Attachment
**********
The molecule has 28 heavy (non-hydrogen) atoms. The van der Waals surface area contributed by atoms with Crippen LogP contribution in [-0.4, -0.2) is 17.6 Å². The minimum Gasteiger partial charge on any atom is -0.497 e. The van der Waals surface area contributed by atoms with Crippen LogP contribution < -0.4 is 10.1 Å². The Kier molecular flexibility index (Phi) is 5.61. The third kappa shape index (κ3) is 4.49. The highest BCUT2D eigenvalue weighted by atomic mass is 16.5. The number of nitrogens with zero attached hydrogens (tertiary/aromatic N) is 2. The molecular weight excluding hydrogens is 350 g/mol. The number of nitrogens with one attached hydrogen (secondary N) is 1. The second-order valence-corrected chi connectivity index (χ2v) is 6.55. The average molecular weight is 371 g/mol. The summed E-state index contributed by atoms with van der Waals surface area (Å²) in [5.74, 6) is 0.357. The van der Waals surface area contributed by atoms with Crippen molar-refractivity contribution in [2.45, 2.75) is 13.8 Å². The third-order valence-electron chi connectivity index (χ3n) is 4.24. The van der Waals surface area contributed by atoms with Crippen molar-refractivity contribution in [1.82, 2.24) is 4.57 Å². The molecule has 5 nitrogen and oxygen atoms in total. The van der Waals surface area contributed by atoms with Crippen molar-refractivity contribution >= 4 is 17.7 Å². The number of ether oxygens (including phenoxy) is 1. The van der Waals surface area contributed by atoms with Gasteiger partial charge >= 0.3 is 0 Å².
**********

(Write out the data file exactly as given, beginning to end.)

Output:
The molecule has 28 heavy (non-hydrogen) atoms. The van der Waals surface area contributed by atoms with Crippen LogP contribution in [-0.4, -0.2) is 17.6 Å². The minimum Gasteiger partial charge on any atom is -0.497 e. The van der Waals surface area contributed by atoms with Crippen LogP contribution < -0.4 is 10.1 Å². The Kier molecular flexibility index (Phi) is 5.61. The third kappa shape index (κ3) is 4.49. The highest BCUT2D eigenvalue weighted by atomic mass is 16.5. The number of nitrogens with zero attached hydrogens (tertiary/aromatic N) is 2. The molecular weight excluding hydrogens is 350 g/mol. The number of nitrogens with one attached hydrogen (secondary N) is 1. The second-order valence-corrected chi connectivity index (χ2v) is 6.55. The average molecular weight is 371 g/mol. The summed E-state index contributed by atoms with van der Waals surface area (Å²) in [5.74, 6) is 0.357. The van der Waals surface area contributed by atoms with Crippen molar-refractivity contribution in [2.45, 2.75) is 13.8 Å². The third-order valence-electron chi connectivity index (χ3n) is 4.24. The van der Waals surface area contributed by atoms with Crippen molar-refractivity contribution in [1.82, 2.24) is 4.57 Å². The molecule has 5 nitrogen and oxygen atoms in total. The van der Waals surface area contributed by atoms with Crippen molar-refractivity contribution >= 4 is 17.7 Å². The number of ether oxygens (including phenoxy) is 1. The van der Waals surface area contributed by atoms with Gasteiger partial charge >= 0.3 is 0 Å².